DNA Registration Likely to Be Costly and Complex Warns The Kennel Club

The Kennel Club has expressed its concerns about Thanet District Council’s consideration of making dog DNA registration compulsory as a means of tackling dog fouling in the area.

Thanet District Council launched a three month dog DNA pilot registration scheme last weekend, with the aim to build up a DNA database of dogs in the area, which includes the towns of Margate, Broadstairs and Ramsgate. The council has stated that the pilot will help the council assess ‘the extent of irresponsible dog ownership in Thanet and provide evidence for a review of how enforcement action can be most effective’.

The Kennel Club is aware that one of the options being considered by the council is to make the registration of dog DNA compulsory, and has expressed a number of concerns regarding how this would work as a single method of controlling anti-social dog behaviour.  

The Kennel Club has questioned how the local authority would plan to enforce such a registration scheme properly with only one enforcement officer, as is currently the case. What safeguards would be in place for dog owners who may rely on other people to walk their dogs and who would be subject to a fine as a result of fouling – the dog owner or the person in charge of the dog at the time? Further, what would happen if faeces found was left by a dog owner whose dog’s DNA was not registered? It is also unclear what steps visitors to the area would need to take if they were in Thanet with their dogs but did not live there.

Other questions include what steps would be taken to ensure people register their correct address and update details? What measures would be in place to stop people sharing or passing on the tags which show they are DNA registered or copying them? Would exemptions be in place for those physically unable to pick up after their dog due to a disability? What considerations have been given to data protection and does the database comply with ISO standards?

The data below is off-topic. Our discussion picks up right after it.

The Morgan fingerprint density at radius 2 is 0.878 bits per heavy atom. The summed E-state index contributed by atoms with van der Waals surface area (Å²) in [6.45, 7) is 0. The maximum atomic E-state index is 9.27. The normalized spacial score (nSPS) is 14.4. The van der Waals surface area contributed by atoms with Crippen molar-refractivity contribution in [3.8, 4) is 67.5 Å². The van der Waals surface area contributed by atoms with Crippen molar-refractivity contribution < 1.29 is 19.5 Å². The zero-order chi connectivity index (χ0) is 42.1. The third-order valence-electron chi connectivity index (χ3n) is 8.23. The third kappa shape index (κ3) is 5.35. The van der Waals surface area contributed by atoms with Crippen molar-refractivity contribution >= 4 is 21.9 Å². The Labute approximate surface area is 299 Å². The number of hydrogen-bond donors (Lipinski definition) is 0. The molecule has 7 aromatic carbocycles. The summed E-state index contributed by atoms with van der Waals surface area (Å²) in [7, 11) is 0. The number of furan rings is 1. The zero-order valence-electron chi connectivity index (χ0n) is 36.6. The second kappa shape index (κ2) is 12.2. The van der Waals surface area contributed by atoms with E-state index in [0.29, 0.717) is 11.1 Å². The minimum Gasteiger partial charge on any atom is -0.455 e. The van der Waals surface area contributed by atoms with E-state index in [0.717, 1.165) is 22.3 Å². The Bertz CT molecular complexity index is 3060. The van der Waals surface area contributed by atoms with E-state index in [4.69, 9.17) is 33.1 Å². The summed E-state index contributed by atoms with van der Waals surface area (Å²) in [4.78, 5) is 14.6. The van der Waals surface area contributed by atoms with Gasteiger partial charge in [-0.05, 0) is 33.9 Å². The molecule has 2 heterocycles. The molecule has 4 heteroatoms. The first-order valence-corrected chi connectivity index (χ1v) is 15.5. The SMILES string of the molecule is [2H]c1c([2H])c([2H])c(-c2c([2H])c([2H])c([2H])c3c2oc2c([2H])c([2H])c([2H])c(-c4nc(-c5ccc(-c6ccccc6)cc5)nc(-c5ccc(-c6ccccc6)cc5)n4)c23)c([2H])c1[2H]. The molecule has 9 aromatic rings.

The Kennel Club feels that until these questions can be addressed, the idea of DNA registration as the sole method of tackling dog fouling cannot be seen as a suitable scheme for Thanet to undertake. 

Furthermore, the Kennel Club is aware of a situation in which DNA registration was trialled by a different local authority, but only two identifications of dog fouling resulted, and only 2 per cent of the local dog owning population registered. This lack of take up and positive identification resulted in the local authority shelving its plan to enforce compulsory DNA registration as a Public Spaces Protection Order.

Caroline Kisko, Kennel Club Secretary said: “Although we appreciate all the work that Thanet are undertaking in helping dog owners, we do have serious concerns about any potential move to make DNA registration compulsory for dog owners in the area. The Kennel Club is very much in favour of targeted measures to deal with irresponsible dog owners but believes that DNA registration should only be used as part of a wider solution to tackling irresponsible dog owners.

“We are pleased to be working with the council who are looking into various means of tackling the issue of dog fouling in the area and will continue to assist them with this. We fear however that compulsory DNA registration may not be a reasonable and proportionate response to this problem and would encourage the use of other, more cost effective methods of targeting irresponsible dog owners rather than the entire dog owning population of Thanet and visitors to the area.

“We would urge anyone with concerns about the council’s proposals to join KC Dog, the Kennel Club’s dog owners group, to keep up-to-date with future developments.”

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